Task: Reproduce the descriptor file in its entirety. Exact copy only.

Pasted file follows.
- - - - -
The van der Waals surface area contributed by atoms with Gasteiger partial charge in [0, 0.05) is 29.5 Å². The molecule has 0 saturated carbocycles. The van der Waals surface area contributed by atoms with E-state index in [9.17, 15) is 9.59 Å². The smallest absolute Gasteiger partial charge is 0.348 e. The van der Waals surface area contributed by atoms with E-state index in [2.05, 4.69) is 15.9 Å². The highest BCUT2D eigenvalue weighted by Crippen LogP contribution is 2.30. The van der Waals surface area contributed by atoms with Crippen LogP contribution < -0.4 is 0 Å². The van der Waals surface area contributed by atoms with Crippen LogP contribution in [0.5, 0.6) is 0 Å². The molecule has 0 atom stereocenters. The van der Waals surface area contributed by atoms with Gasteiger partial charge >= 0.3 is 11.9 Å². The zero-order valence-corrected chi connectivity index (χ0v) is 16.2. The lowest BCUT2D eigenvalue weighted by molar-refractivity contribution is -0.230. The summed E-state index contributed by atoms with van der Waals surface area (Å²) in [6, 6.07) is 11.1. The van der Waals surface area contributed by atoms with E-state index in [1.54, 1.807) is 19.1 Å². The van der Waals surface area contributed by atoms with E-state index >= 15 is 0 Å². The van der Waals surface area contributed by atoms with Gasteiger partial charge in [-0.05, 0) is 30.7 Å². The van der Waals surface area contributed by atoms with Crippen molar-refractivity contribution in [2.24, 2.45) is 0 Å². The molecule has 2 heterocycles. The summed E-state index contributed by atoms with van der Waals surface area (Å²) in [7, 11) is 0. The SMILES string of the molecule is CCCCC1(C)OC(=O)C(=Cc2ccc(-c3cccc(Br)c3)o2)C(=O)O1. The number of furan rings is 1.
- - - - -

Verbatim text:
The van der Waals surface area contributed by atoms with Gasteiger partial charge in [0, 0.05) is 29.5 Å². The molecule has 0 saturated carbocycles. The van der Waals surface area contributed by atoms with E-state index in [9.17, 15) is 9.59 Å². The smallest absolute Gasteiger partial charge is 0.348 e. The van der Waals surface area contributed by atoms with E-state index in [2.05, 4.69) is 15.9 Å². The highest BCUT2D eigenvalue weighted by Crippen LogP contribution is 2.30. The van der Waals surface area contributed by atoms with Crippen LogP contribution < -0.4 is 0 Å². The van der Waals surface area contributed by atoms with Crippen LogP contribution in [0.5, 0.6) is 0 Å². The molecule has 0 atom stereocenters. The van der Waals surface area contributed by atoms with Gasteiger partial charge >= 0.3 is 11.9 Å². The zero-order valence-corrected chi connectivity index (χ0v) is 16.2. The lowest BCUT2D eigenvalue weighted by molar-refractivity contribution is -0.230. The summed E-state index contributed by atoms with van der Waals surface area (Å²) in [6, 6.07) is 11.1. The van der Waals surface area contributed by atoms with E-state index in [1.54, 1.807) is 19.1 Å². The van der Waals surface area contributed by atoms with E-state index >= 15 is 0 Å². The van der Waals surface area contributed by atoms with Gasteiger partial charge in [-0.05, 0) is 30.7 Å². The van der Waals surface area contributed by atoms with Crippen molar-refractivity contribution in [2.24, 2.45) is 0 Å². The molecule has 2 heterocycles. The summed E-state index contributed by atoms with van der Waals surface area (Å²) in [7, 11) is 0. The SMILES string of the molecule is CCCCC1(C)OC(=O)C(=Cc2ccc(-c3cccc(Br)c3)o2)C(=O)O1. The number of furan rings is 1.